The percentage of subjects with sdLDL, indicated by TG/HDL-C ratio, was high among both groups in this study population, though the percentage did not differ significantly between the two groups. On the contrary, a study among diabetic Japanese subjects had shown that LDL particle size was significantly lower in nephropathy patients compared to subjects without nephropathy [17]. Atherogenic dyslipidemia, i.e., co-existence of high TG, low HDL-C and presence of sdLDL particles was found among approximately 14% of subjects of both groups. The presence of atherogenic dyslipidemia or sdLDL particles could increase their risk for adverse cardiac events. The correlation between lipid parameters and kidney function parameters in the current study implies that dyslipidemia is associated with renal insufficiency in this population. Various prospective studies have shown that there is significant correlation between renal outcome and dyslipidemia [18]. Therapeutic intervention using statins to reduce cholesterol level has been recognized to reduce the risk for adverse cardiovascular events among subjects with kidney disease [19]. There are data available which show that the treatment of dyslipidemia with statins can improve renal outcomes, though this is not proven conclusively [11]. Though subjects on statin therapy had lower incidence of dyslipidemia compared to non-statin subjects in the nephropathy group in the present study, the occurrence of dyslipidemia even among statin users in both groups is a major cause of concern. This could indicate the need for a more aggressive hypocholesterolemic therapy among them to attain favorable cardiac as well as renal outcomes.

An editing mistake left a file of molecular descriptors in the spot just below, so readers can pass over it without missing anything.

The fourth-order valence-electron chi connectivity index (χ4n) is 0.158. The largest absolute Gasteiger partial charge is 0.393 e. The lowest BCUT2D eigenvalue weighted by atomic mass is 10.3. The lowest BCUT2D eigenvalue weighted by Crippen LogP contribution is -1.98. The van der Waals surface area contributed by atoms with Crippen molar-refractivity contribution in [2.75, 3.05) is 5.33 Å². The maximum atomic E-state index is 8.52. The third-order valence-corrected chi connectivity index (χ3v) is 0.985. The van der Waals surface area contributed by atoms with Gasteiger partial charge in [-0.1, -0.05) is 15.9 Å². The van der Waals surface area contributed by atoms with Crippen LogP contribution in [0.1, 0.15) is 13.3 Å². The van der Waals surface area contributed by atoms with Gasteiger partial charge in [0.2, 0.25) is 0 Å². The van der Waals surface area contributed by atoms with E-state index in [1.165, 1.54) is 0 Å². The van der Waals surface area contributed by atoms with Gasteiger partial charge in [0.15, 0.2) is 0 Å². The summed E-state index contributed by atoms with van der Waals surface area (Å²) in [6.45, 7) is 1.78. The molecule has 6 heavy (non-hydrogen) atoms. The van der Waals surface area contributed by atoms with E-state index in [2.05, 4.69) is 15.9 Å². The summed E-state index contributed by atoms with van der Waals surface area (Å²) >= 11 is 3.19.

Among lipid parameters, TC and HDL-C were observed to be associated with nephropathy in this study. Previous studies have shown that TC level was associated with a higher risk of mortality in patients with chronic renal failure [2021]. Chen et al. [22] in a more recent large-scale study among 3,303 patients with chronic kidney disease stages 3 to 5, observed that the association between TC and mortality is different among patients with different levels of proteinuria. Though Pearson correlation analysis did not demonstrate any significant correlation between HDL-C and eGFR, HDL-C was identified to be associated with declining eGFR in our study, on regression analysis. A community-based, cross sectional survey concluded that HDL-C is independently associated with eGFR after adjustment for multiple covariates in the general population [23]. Physicians Health Study had demonstrated that the risk for deterioration of renal function was significant among subjects with elevated cholesterol or low HDL-C, even at mildly elevated serum creatinine values [24]. It should be noted that small number of patients, unadjusted clinical parameters, and retrospective study method might have influenced the results of regression analysis in the present study.